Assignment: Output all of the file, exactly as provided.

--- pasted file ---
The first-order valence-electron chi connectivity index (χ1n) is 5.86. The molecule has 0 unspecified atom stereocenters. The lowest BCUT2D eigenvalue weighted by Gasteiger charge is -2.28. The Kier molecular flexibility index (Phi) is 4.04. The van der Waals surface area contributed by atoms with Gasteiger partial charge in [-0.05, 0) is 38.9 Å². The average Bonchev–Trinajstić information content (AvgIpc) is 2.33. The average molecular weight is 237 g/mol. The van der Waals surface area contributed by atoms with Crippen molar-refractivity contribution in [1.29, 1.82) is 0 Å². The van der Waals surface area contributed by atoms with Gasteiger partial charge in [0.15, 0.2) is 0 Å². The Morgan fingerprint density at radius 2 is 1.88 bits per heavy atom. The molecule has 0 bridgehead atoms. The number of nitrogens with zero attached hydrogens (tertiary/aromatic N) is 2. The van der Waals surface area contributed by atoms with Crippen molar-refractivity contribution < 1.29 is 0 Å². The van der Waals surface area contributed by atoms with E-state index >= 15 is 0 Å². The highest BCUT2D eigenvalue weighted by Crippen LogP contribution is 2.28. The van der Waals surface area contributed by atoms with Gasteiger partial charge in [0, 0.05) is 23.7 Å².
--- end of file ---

The first-order valence-electron chi connectivity index (χ1n) is 5.86. The molecule has 0 unspecified atom stereocenters. The lowest BCUT2D eigenvalue weighted by Gasteiger charge is -2.28. The Kier molecular flexibility index (Phi) is 4.04. The van der Waals surface area contributed by atoms with Gasteiger partial charge in [-0.05, 0) is 38.9 Å². The average Bonchev–Trinajstić information content (AvgIpc) is 2.33. The average molecular weight is 237 g/mol. The van der Waals surface area contributed by atoms with Crippen molar-refractivity contribution in [1.29, 1.82) is 0 Å². The van der Waals surface area contributed by atoms with Gasteiger partial charge in [0.15, 0.2) is 0 Å². The Morgan fingerprint density at radius 2 is 1.88 bits per heavy atom. The molecule has 0 bridgehead atoms. The number of nitrogens with zero attached hydrogens (tertiary/aromatic N) is 2. The van der Waals surface area contributed by atoms with Crippen molar-refractivity contribution < 1.29 is 0 Å². The van der Waals surface area contributed by atoms with E-state index >= 15 is 0 Å². The highest BCUT2D eigenvalue weighted by Crippen LogP contribution is 2.28. The van der Waals surface area contributed by atoms with Gasteiger partial charge in [0, 0.05) is 23.7 Å².